In the Middle Ages, Catholic clergymen would refer to the “dark nights of the soul” the bleakness before the dawn of revelation, when doubt and despair comingled–not just these things in terms of God but also of the Self. The chasm between the individual soul and the enlightenment of faith seemed unfathomable… because the Self itself contained the kind of blemish which desecrated it. Besides Medieval Christians, others have had these “dark nights,” and I would suggest that the Protestant Nathaniel Hawthorne wrote movingly about this side of faith but also that both the Buddha–before his long journey to discover the meaning of suffering–and the Buddhist Indian emperor Ashoka–after seeing a gruesome battle after which he felt remorse for ever having inflicted suffering on others–did.
However, the psychic pain of self-doubt and remorse occasionally influence more than depressed patients and people of faith. Sometimes–as I mentioned with Hawthorne–they inspire Art. Which brings up the point: can Art exist without suffering or pain on the creative person’s part? Was Dickens able to write without his painful child, or Hemmingway without his Bipolar (as some psychiatrists believe he had), or Emily Dickinson without her cloistered life of a (to quote a close friend) “poor mad poetess”? Can pleasure in the ordinary sense exist without pain? It says in scripture,
To every thing there is a season,
and a time to every purpose under the heaven:
To everything there is a season
A time to be born, and a time to die;
A time to plant, and a time to pluck up that which is planted;
A time to kill, and a time to heal;
A time to break down, and a time to build up;
A time to weep, and a time to laugh;
A time to mourn, and a time to dance…
I often find comfort in the above words because they assure me–when I am depressed–of the words written in the Talmud (and elsewhere) “This too shall pass.” As a Bipolar Schizoaffective patient I often have to remind myself that the deep sadness of depression will pass and I will be happy once more… I tried to read The Noon Day Demon once and found it too depressing but got one thing out of it: the author, who had Major Depression, said that it has courage to have such an affliction and yet live on, believing that someday things will be better… I am sad to say he found religious consolation irrelevant, but I believe it was because he expected God to cure him almost or when he tried it. In actually, the consolation of faith is a belief in God’s love and consolation, not the out-and-out belief that God will in this life remove the pain of Depression or (in my case) Bipolar Schizoaffective Disorder… That is why I wrote a poem about the relationship of creativity to “evil,” which in some religions is born of suffering and pain… Here is my poem:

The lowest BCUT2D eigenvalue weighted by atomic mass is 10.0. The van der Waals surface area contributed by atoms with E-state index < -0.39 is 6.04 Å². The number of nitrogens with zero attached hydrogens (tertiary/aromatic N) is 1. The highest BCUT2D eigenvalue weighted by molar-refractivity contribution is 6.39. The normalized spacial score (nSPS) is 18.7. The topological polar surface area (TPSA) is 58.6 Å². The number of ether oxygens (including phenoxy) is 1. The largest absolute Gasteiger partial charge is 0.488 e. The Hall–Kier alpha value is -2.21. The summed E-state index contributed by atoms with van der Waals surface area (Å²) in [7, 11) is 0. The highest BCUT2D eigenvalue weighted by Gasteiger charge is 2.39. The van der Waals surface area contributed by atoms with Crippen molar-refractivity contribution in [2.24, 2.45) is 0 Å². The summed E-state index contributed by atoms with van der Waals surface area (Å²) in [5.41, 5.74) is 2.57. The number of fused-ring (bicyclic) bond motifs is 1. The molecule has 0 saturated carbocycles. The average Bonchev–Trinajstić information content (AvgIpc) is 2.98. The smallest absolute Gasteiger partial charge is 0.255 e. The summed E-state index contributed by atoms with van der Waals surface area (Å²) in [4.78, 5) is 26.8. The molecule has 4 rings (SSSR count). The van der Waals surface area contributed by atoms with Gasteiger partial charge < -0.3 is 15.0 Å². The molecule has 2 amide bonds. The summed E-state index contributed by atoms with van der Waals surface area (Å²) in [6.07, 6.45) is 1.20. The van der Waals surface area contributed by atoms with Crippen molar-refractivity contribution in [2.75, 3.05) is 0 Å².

O Faithful North Star in the plaintive sky
where many weary slaves sought to fly,
is there a children’s story made so bright
that it is formed only out of light
where no cruel monster in the dark will prowl
nor ghost give up blood-curdling nightly howl?
Is the imagination capable
of like a yellow chick shed its egg’s pall,
to reveal more than evil villains what
gets the best writer out of their worst rut?
Does final liberation at last spring
like birth pangs through the writer’s suffering?